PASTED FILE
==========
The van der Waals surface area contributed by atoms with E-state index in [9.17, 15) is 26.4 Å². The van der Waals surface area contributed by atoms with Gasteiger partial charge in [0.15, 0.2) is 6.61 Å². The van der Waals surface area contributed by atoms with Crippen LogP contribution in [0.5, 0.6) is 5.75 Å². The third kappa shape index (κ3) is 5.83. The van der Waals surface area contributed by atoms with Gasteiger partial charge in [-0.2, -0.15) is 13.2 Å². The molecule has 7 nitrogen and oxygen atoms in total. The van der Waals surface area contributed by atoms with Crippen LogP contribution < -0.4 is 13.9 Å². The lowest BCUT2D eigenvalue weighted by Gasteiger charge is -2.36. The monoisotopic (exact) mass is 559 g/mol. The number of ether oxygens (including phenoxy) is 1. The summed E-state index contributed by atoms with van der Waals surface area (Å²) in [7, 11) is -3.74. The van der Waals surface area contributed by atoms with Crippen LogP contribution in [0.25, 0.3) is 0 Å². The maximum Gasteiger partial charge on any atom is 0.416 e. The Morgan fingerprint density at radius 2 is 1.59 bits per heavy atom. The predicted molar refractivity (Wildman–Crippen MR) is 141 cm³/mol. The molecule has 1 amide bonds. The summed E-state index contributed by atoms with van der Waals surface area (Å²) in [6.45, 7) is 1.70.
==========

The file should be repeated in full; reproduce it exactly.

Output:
The van der Waals surface area contributed by atoms with E-state index in [9.17, 15) is 26.4 Å². The van der Waals surface area contributed by atoms with Gasteiger partial charge in [0.15, 0.2) is 6.61 Å². The van der Waals surface area contributed by atoms with Crippen LogP contribution in [0.5, 0.6) is 5.75 Å². The third kappa shape index (κ3) is 5.83. The van der Waals surface area contributed by atoms with Gasteiger partial charge in [-0.2, -0.15) is 13.2 Å². The molecule has 7 nitrogen and oxygen atoms in total. The van der Waals surface area contributed by atoms with Crippen LogP contribution < -0.4 is 13.9 Å². The lowest BCUT2D eigenvalue weighted by Gasteiger charge is -2.36. The monoisotopic (exact) mass is 559 g/mol. The number of ether oxygens (including phenoxy) is 1. The summed E-state index contributed by atoms with van der Waals surface area (Å²) in [7, 11) is -3.74. The van der Waals surface area contributed by atoms with Crippen LogP contribution in [0.25, 0.3) is 0 Å². The maximum Gasteiger partial charge on any atom is 0.416 e. The Morgan fingerprint density at radius 2 is 1.59 bits per heavy atom. The predicted molar refractivity (Wildman–Crippen MR) is 141 cm³/mol. The molecule has 1 amide bonds. The summed E-state index contributed by atoms with van der Waals surface area (Å²) in [6.45, 7) is 1.70.